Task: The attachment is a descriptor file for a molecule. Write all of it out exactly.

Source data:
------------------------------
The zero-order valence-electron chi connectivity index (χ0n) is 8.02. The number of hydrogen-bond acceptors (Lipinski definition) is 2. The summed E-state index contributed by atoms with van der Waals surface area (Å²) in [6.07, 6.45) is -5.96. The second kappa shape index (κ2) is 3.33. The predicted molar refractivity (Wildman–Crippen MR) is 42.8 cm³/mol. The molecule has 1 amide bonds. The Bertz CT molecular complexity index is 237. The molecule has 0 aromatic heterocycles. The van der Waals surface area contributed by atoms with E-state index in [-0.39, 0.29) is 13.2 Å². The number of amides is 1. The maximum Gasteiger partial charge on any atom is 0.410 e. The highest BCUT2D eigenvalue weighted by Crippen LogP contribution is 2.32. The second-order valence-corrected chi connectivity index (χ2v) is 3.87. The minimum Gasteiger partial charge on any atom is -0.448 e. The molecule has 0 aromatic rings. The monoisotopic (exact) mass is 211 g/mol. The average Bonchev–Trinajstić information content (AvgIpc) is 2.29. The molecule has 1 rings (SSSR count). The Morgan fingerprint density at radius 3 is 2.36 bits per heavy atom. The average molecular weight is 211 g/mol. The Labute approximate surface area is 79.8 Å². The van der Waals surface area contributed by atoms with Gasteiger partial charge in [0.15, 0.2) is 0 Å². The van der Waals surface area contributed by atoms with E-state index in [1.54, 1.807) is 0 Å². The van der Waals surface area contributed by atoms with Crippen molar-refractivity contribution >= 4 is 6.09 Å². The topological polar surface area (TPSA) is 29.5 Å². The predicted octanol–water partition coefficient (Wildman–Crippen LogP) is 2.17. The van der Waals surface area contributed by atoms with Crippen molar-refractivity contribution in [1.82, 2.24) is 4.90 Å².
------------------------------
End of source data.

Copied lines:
The zero-order valence-electron chi connectivity index (χ0n) is 8.02. The number of hydrogen-bond acceptors (Lipinski definition) is 2. The summed E-state index contributed by atoms with van der Waals surface area (Å²) in [6.07, 6.45) is -5.96. The second kappa shape index (κ2) is 3.33. The predicted molar refractivity (Wildman–Crippen MR) is 42.8 cm³/mol. The molecule has 1 amide bonds. The Bertz CT molecular complexity index is 237. The molecule has 0 aromatic heterocycles. The van der Waals surface area contributed by atoms with E-state index in [-0.39, 0.29) is 13.2 Å². The number of amides is 1. The maximum Gasteiger partial charge on any atom is 0.410 e. The highest BCUT2D eigenvalue weighted by Crippen LogP contribution is 2.32. The second-order valence-corrected chi connectivity index (χ2v) is 3.87. The minimum Gasteiger partial charge on any atom is -0.448 e. The molecule has 0 aromatic rings. The monoisotopic (exact) mass is 211 g/mol. The average Bonchev–Trinajstić information content (AvgIpc) is 2.29. The molecule has 1 rings (SSSR count). The Morgan fingerprint density at radius 3 is 2.36 bits per heavy atom. The average molecular weight is 211 g/mol. The Labute approximate surface area is 79.8 Å². The van der Waals surface area contributed by atoms with Gasteiger partial charge in [0.15, 0.2) is 0 Å². The van der Waals surface area contributed by atoms with E-state index in [1.54, 1.807) is 0 Å². The van der Waals surface area contributed by atoms with Crippen molar-refractivity contribution >= 4 is 6.09 Å². The topological polar surface area (TPSA) is 29.5 Å². The predicted octanol–water partition coefficient (Wildman–Crippen LogP) is 2.17. The van der Waals surface area contributed by atoms with Crippen molar-refractivity contribution in [1.82, 2.24) is 4.90 Å².